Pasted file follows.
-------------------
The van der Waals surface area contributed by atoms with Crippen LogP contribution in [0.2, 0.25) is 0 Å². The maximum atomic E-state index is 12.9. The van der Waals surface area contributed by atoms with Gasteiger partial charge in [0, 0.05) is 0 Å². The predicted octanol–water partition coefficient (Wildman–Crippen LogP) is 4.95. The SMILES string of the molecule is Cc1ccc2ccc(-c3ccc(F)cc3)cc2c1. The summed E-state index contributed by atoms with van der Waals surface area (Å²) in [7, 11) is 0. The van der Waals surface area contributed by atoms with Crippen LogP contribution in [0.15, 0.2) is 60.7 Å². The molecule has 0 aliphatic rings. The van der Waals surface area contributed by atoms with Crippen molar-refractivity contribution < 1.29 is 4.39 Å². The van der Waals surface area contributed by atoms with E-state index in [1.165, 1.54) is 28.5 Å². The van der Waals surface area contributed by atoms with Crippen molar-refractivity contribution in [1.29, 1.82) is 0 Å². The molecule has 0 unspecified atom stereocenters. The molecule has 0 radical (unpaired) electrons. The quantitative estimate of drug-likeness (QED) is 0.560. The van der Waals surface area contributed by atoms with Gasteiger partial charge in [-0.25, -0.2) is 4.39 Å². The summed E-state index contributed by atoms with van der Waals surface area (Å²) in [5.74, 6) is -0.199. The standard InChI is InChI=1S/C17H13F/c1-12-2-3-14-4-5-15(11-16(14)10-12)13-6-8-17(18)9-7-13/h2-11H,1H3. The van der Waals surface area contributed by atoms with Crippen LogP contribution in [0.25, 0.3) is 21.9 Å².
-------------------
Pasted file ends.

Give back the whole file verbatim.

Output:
The van der Waals surface area contributed by atoms with Crippen LogP contribution in [0.2, 0.25) is 0 Å². The maximum atomic E-state index is 12.9. The van der Waals surface area contributed by atoms with Gasteiger partial charge in [0, 0.05) is 0 Å². The predicted octanol–water partition coefficient (Wildman–Crippen LogP) is 4.95. The SMILES string of the molecule is Cc1ccc2ccc(-c3ccc(F)cc3)cc2c1. The summed E-state index contributed by atoms with van der Waals surface area (Å²) in [7, 11) is 0. The van der Waals surface area contributed by atoms with Crippen LogP contribution in [0.15, 0.2) is 60.7 Å². The molecule has 0 aliphatic rings. The van der Waals surface area contributed by atoms with Crippen molar-refractivity contribution < 1.29 is 4.39 Å². The van der Waals surface area contributed by atoms with E-state index in [1.165, 1.54) is 28.5 Å². The van der Waals surface area contributed by atoms with Crippen molar-refractivity contribution in [1.29, 1.82) is 0 Å². The molecule has 0 unspecified atom stereocenters. The molecule has 0 radical (unpaired) electrons. The quantitative estimate of drug-likeness (QED) is 0.560. The van der Waals surface area contributed by atoms with Gasteiger partial charge in [-0.25, -0.2) is 4.39 Å². The summed E-state index contributed by atoms with van der Waals surface area (Å²) in [5.74, 6) is -0.199. The standard InChI is InChI=1S/C17H13F/c1-12-2-3-14-4-5-15(11-16(14)10-12)13-6-8-17(18)9-7-13/h2-11H,1H3. The van der Waals surface area contributed by atoms with Crippen LogP contribution in [0.25, 0.3) is 21.9 Å².